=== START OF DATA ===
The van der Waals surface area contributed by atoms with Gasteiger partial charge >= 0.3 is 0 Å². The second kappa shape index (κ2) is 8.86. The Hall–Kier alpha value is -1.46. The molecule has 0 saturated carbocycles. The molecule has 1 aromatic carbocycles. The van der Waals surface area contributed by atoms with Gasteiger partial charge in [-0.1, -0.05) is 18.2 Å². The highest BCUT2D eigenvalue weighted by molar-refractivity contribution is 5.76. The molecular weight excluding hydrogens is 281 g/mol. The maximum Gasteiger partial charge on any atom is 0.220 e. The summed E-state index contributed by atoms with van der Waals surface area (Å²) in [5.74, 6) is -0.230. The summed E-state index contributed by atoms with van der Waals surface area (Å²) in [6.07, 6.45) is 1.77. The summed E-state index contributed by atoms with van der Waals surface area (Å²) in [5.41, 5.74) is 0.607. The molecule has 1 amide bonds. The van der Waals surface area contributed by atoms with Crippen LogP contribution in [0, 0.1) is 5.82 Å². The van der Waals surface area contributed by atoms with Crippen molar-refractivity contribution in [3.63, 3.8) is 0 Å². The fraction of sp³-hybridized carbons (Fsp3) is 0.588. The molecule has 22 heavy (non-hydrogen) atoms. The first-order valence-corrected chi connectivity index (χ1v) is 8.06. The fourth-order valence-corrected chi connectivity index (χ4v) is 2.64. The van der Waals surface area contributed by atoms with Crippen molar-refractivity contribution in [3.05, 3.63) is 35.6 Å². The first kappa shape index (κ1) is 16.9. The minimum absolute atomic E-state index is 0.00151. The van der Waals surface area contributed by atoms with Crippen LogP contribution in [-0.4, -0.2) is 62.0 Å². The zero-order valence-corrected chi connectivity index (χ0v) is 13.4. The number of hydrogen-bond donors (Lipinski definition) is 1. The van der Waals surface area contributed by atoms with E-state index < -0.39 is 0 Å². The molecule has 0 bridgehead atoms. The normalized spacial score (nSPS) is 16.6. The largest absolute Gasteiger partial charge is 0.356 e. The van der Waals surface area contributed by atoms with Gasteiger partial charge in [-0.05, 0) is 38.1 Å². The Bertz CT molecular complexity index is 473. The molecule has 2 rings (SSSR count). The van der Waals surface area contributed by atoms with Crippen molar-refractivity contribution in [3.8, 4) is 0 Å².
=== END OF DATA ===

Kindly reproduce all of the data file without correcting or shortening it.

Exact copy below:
The van der Waals surface area contributed by atoms with Gasteiger partial charge >= 0.3 is 0 Å². The second kappa shape index (κ2) is 8.86. The Hall–Kier alpha value is -1.46. The molecule has 0 saturated carbocycles. The molecule has 1 aromatic carbocycles. The van der Waals surface area contributed by atoms with Gasteiger partial charge in [-0.1, -0.05) is 18.2 Å². The highest BCUT2D eigenvalue weighted by molar-refractivity contribution is 5.76. The molecular weight excluding hydrogens is 281 g/mol. The maximum Gasteiger partial charge on any atom is 0.220 e. The summed E-state index contributed by atoms with van der Waals surface area (Å²) in [5.74, 6) is -0.230. The summed E-state index contributed by atoms with van der Waals surface area (Å²) in [6.07, 6.45) is 1.77. The summed E-state index contributed by atoms with van der Waals surface area (Å²) in [5.41, 5.74) is 0.607. The molecule has 1 amide bonds. The van der Waals surface area contributed by atoms with Crippen LogP contribution in [0, 0.1) is 5.82 Å². The van der Waals surface area contributed by atoms with Crippen molar-refractivity contribution in [3.63, 3.8) is 0 Å². The fraction of sp³-hybridized carbons (Fsp3) is 0.588. The molecule has 22 heavy (non-hydrogen) atoms. The first-order valence-corrected chi connectivity index (χ1v) is 8.06. The fourth-order valence-corrected chi connectivity index (χ4v) is 2.64. The van der Waals surface area contributed by atoms with Crippen molar-refractivity contribution in [3.05, 3.63) is 35.6 Å². The first kappa shape index (κ1) is 16.9. The minimum absolute atomic E-state index is 0.00151. The van der Waals surface area contributed by atoms with Crippen LogP contribution in [-0.4, -0.2) is 62.0 Å². The zero-order valence-corrected chi connectivity index (χ0v) is 13.4. The number of hydrogen-bond donors (Lipinski definition) is 1. The van der Waals surface area contributed by atoms with E-state index < -0.39 is 0 Å². The molecule has 0 bridgehead atoms. The normalized spacial score (nSPS) is 16.6. The largest absolute Gasteiger partial charge is 0.356 e. The van der Waals surface area contributed by atoms with Gasteiger partial charge in [-0.05, 0) is 38.1 Å². The Bertz CT molecular complexity index is 473. The molecule has 2 rings (SSSR count). The van der Waals surface area contributed by atoms with Crippen molar-refractivity contribution in [3.8, 4) is 0 Å².